AUSTIN, Tx. (KXAN) — A competitive chess player from Austin, Texas is competing this week in a national tournament in a bid to take home yet another championship.
Emily Nguyen, 16, has been playing competitively since she was 6, learning the game from her brother and then building her skills, taking on some of the best young players in the world.
“I used to play a lot when I was younger,” she said, “like go to tournaments, weekender tournaments in Houston and Dallas, and I was playing at two or three tournaments a month.”
As other hobbies and schoolwork have become a bigger part of her life, her time spent on the road has decreased, but she still manages three or four big tournaments each year.
The World Chess Federation ranks Nguyen 56th in the world among active female players under 18 years old, 36th in the U.S. among all active female players, and 5th in the U.S. among active girls under 18.
Her first big international win came in 2011 at the North American Youth Championship, where she brought home the trophy in the under-10 girl’s division. She hasn’t stopped winning since then.
The last two years she’s taken home the top prize at the Texas Scholastic Chess Championships for high school players around the state.
“I learn a little bit each tournament, like how I should prepare mentally,” Nguyen told KXAN.
This week, she’s in St. Louis for the U.S. Junior Championships, an invitational tournament featuring 10 of the best players across the country under 20 years old. She hopes to bring home another win when the competition wraps up on July 20.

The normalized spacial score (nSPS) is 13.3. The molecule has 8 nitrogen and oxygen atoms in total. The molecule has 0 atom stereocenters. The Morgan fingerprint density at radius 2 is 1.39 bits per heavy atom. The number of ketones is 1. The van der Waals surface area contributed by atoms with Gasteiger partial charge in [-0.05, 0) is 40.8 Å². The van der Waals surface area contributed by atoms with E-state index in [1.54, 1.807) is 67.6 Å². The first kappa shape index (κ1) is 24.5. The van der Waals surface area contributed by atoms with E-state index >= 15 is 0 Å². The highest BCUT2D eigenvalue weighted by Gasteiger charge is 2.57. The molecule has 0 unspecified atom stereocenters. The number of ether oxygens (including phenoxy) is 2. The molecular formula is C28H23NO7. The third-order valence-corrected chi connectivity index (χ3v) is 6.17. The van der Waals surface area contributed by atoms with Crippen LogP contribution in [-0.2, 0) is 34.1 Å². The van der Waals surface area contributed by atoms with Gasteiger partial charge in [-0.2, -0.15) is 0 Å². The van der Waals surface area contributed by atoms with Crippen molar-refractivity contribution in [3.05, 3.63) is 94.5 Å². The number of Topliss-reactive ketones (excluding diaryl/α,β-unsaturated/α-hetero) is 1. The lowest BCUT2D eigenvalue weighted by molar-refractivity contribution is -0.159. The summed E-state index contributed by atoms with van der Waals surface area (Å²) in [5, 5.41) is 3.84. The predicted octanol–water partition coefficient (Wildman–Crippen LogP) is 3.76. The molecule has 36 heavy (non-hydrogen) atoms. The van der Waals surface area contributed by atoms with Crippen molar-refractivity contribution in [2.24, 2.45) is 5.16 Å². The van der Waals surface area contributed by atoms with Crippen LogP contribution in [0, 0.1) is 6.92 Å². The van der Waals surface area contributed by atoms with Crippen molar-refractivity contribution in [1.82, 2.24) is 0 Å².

The players will split more than $10,000 in prize money, with the winner taking home $3,000. The top player will also receive $10,000 in scholarship money to be used at any institution.
Nguyen won the tournament the first time she played it in 2016 and has placed third each of the last two years.
“I’m not really thinking toward the prize,” she said. “I’m just trying to play the best I can.”
That mindset will serve her well as the rising senior prepares to take a break from her chess training to start applying to colleges this fall. Several state schools offer chess scholarships, including the University of Texas at Dallas, UT Rio Grande Valley, and Texas Tech University, but Nguyen says she doesn’t want to pursue the game as a career.
“Chess will always be important to me, and I’m going to try to keep that in my life always,” she said, “but I feel like I don’t really want to go professional.”
For now, she’ll keep playing (and beating) her brother, taking on the top players in the world when she has time.